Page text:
At IU, I was a member of the committee which developed the “New Academic Directions” (NAD) strategic plan for
the Core campuses two years ago. One of my contributions to the implementation of the NAD strategic plan has
been to identify, develop and nurture 6 new university wide strategic strengths. We identified these strengths after
several meeting retreats with faculty and deans from both core campuses. As a result we are launching a new
“Indiana Network Institute (INI)”. This involves close to 60 faculty almost equally divided between the two core
campuses including disciplines from the social sciences, biomedical and physical and computer sciences. This is a
multimillion dollar three year investment with contributions from Deans, Provost the President and my office. We
are also lunching a Consortium for the study of Religion, Ethics and Society with three years seed funding, with
contributions from the Chancellor of IUPUI, the Dean of Arts and Sciences from IUB and 60% coming directly
from my office. I give these examples since I had to “raise” these resources by convincing the corresponding units
that it would a benefit for them to create these entities.
We just formed Private/Public /Sate collaboration in the health and bioengineering sciences research. This involves Purdue,
Notre Dame, IU, pharmaceutical companies like Elli Lilly and State of Indiana. At all stages of these developments I had
conversations with all stakeholders, in particular negotiations with deans, chancellor, provost and president.
Throughout my academic career I have been directly involved in trying to hire outstanding faculty and dealing with
the intricacies of approving or denying tenure. There is perhaps no more important decision made at a research
university than granting tenure. A central goal of a research university is thus to hire and tenure the best
distinguished faculty: Provide them with the best environment for them to succeed and to make sure that they are
comfortable with the institution. I believe that retention of the best faculty is very important and it should already
start before faculty get outside offers, by recognizing their achievements and their worth in advance. To listen early
about their needs so that if external offers come they are less attractive to them.
At UB I was assigned the task of overseeing the Empire State hiring program. The SUNY Empire State Program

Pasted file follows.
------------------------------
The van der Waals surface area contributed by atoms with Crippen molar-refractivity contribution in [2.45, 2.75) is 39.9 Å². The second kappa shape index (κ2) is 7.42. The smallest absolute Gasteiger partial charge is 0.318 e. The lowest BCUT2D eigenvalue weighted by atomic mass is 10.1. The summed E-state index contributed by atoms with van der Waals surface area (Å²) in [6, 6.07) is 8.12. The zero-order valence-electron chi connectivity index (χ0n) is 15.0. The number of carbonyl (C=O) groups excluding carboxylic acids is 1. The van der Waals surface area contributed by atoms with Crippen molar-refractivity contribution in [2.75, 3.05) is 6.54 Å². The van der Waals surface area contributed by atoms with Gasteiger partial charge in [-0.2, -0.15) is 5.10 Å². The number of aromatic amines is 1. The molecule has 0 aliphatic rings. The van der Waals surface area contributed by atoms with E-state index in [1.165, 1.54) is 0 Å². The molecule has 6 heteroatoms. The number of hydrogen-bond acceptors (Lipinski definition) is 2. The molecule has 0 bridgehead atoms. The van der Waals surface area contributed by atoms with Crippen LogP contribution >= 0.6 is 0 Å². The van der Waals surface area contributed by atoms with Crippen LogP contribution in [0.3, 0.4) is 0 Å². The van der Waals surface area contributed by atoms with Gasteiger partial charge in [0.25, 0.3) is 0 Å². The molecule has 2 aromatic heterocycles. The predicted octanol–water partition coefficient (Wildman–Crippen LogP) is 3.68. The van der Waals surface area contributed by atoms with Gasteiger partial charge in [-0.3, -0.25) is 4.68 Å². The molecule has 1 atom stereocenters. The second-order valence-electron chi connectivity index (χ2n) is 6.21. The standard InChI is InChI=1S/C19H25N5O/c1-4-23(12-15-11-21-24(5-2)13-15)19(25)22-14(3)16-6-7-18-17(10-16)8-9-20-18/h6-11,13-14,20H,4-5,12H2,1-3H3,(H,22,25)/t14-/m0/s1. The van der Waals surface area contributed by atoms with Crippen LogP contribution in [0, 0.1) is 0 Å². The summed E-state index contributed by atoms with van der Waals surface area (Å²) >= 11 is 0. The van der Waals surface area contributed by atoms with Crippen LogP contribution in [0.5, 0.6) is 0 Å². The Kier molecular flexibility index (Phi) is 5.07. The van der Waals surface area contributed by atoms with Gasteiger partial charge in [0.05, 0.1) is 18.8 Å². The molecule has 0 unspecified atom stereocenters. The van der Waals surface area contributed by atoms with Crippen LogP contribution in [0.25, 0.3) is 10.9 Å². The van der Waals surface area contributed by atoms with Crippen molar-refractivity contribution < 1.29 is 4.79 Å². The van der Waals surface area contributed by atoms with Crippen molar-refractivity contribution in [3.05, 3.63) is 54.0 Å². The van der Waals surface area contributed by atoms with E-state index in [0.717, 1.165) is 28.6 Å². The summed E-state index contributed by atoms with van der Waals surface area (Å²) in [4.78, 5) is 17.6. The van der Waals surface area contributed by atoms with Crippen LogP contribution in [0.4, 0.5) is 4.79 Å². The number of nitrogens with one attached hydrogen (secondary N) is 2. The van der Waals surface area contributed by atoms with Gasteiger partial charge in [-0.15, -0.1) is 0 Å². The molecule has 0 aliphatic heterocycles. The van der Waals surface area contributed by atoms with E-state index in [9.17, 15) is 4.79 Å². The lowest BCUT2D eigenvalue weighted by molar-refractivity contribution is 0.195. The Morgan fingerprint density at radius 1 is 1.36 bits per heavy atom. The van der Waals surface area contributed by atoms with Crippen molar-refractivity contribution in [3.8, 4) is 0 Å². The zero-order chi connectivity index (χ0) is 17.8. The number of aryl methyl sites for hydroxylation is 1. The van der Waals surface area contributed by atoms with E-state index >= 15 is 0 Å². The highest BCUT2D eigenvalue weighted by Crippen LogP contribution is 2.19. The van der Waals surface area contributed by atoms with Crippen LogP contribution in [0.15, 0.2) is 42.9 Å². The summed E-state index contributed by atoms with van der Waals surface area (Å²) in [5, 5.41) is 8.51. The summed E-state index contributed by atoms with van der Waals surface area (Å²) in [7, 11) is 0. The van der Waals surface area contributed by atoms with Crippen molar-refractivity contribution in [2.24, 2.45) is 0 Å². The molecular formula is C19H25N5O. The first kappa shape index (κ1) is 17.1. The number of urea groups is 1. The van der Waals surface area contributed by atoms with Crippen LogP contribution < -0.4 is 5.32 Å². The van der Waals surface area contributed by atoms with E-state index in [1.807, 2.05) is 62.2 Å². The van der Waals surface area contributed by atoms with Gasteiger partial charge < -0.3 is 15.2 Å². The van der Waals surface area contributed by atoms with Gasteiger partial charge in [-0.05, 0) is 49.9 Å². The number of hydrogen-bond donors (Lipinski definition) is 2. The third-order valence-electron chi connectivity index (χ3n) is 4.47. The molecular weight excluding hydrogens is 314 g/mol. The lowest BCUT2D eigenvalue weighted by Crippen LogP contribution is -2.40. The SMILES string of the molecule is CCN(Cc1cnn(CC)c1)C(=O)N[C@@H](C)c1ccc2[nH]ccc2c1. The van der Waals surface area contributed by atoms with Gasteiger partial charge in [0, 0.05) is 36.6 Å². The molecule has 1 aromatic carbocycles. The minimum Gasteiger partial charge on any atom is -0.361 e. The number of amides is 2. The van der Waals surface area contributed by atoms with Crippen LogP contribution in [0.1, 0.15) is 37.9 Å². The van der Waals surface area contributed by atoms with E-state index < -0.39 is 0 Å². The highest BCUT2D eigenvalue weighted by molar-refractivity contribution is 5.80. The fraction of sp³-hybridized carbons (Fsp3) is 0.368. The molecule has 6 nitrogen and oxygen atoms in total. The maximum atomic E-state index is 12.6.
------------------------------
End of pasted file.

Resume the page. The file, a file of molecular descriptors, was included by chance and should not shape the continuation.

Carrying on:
involved hiring midcareer or senior researchers who had to have at least $250,000/year funding. The provost gave
me the task of overseeing and making decisions about who to recommend for hiring based on the preliminary
recommendations by faculty and deans. After the first two years of the program the UB hires were considered the
most successful among the six SUNY research universities.
Undergraduate and graduate education is undergoing significant scrutiny in the US. Questions about student
retention and completion rates, both for undergraduates and graduate students as well as affordability have attracted
significant attention from the state’s legislators and from the federal government. New pedagogical ways of
teaching, including massive open online courses (MOOCS), have evoked questions about their impact as disruptive
new pedagogies. Questions about how we are going to be teaching students now and in the future using the power of
novel internet developments have been raised. Answers to these questions, however, are still being developed, but I
believe that each answer depends strongly on the type of students each institution has. How can we enhance the
teaching and learning environment and experience of our students so that they can be best prepared for the
competitive national and international job market’s needs? I consider strengthening the undergraduate and graduate
student educational experiences a central problem for all research universities.
I have not been in charge of managing a university wide budget. However, I have been a member of two president’s